Thursday 27th December, 9pm. ITV.
If you like your con and heist movies/shows but find Ocean’s Eleven or Reservoir Dogs too violent or too slick for your taste buds then you may find that you enjoy ‘Doors Opens’ a new television adaptation of Ian Rankin’s novel of the same name.
A nice vehicle for the donnish Mr Fry (after all, it was made by his production company), he plays Robert, an Art Professor responsible for overseeing the art collection of a Scottish bank. When the bank decide to sell off the extremely valuable works, the Professor in a Lavender-Hill-Mob type way plans on “liberating” some of his favourite works to exact a moral revenge.
He persuades his two friends Mike (Dougie Henshall), a local self-made millionaire with an eye on one very particular painting and Alan (Kenneth Collard), a recently fired employee of the very same bank that owns the paintings to join him in his crime of the century.
Throw in a local gangster and Mike’s old flame Laura who also works for the bank and you the perfect recipe for a pipe and slippers post-Christmas crime caper.
I can’t quite make up my mind over ‘Doors Open’: it ticks a lot of boxes for me; I love a bit of Fry and was very impressed with Lenora Crichlow in ‘Being Human.’ Furthermore, I have never understood why Dougie Henshall is not in more demand, he is a prettier, slightly sinister John Simms with bags of personal charisma.
It even discusses the importance of art and what can be “just a picture” to one person can be worth risking everything for another.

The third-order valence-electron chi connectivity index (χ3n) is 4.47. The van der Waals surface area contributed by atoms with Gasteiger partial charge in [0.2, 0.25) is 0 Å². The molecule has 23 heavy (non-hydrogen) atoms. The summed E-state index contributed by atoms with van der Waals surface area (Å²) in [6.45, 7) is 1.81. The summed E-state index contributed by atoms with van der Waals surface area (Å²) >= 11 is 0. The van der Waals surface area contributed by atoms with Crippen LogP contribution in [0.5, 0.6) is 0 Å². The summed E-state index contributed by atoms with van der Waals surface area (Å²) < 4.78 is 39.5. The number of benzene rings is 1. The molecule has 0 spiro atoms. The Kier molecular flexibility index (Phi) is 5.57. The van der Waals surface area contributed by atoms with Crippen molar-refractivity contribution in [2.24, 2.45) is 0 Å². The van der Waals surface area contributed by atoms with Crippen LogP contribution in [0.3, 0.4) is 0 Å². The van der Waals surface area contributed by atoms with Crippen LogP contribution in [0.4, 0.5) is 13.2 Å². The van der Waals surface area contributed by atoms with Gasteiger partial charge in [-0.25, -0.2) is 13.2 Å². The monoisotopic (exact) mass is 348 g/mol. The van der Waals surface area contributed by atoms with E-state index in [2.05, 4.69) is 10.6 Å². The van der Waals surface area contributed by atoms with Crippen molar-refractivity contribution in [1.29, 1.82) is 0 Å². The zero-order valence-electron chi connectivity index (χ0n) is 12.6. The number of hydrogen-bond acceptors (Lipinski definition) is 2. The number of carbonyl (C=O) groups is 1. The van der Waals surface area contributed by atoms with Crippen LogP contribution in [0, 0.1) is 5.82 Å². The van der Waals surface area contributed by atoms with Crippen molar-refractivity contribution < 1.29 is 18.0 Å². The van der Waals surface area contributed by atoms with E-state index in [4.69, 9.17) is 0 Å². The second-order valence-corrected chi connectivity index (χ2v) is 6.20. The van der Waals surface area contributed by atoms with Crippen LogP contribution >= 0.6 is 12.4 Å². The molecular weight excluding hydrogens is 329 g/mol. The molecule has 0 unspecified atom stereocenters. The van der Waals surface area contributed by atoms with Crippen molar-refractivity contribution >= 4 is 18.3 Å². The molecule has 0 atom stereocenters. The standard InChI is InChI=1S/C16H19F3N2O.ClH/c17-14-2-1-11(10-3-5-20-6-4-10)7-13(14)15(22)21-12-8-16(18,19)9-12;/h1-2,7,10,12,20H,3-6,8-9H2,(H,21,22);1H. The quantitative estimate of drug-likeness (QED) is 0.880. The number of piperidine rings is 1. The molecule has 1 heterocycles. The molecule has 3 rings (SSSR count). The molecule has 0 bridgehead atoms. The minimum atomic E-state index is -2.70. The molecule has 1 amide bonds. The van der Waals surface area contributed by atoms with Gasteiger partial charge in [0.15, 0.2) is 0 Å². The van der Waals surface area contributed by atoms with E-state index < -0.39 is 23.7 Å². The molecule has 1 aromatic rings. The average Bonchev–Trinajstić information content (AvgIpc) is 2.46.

Something about it though just doesn’t quite work and I think I know what it is. It’s the central character, Mike McKenzie.
I maybe a fan, but Dougie Henshall doesn’t quite pull it off. Mike is an interesting character: intelligent, tenacious and bristling with passion, someone you really want to see cut loose. Unfortunately you don’t; you get the odd glimpse of inner rage and deeper sensitivity but other than single shove on a rival all you get is silent stares and enigmatic smiles.
This is a big problem as Mike carries the emotional content of the show and without him leading the way, ‘Open Doors’ treads water when it should be swimming for its life. I couldn’t say if this is down to Henshall, the writer or the director, so I am going to be democratic and blame all of them.
The crime itself, daubed with dodgy disguises and comedy characters and a touch of slap stick; is played for laughs but just isn’t funny enough to mask the lack of urgency or feeling that anyone was in any actual danger.
This lack of vibrancy permeates ‘Open Doors’ throughout the second half. The general light tone and humorous vibe of the piece that worked so well in the earlier stages fails to be of any use when it needs to take it up a notch and deliver some dramatic tension.
However, it’s my job to dissect these things and if you fancy a nice easy watch that you don’t have to think too much about put it on, have a drink and settle down for an evening of cosy crime.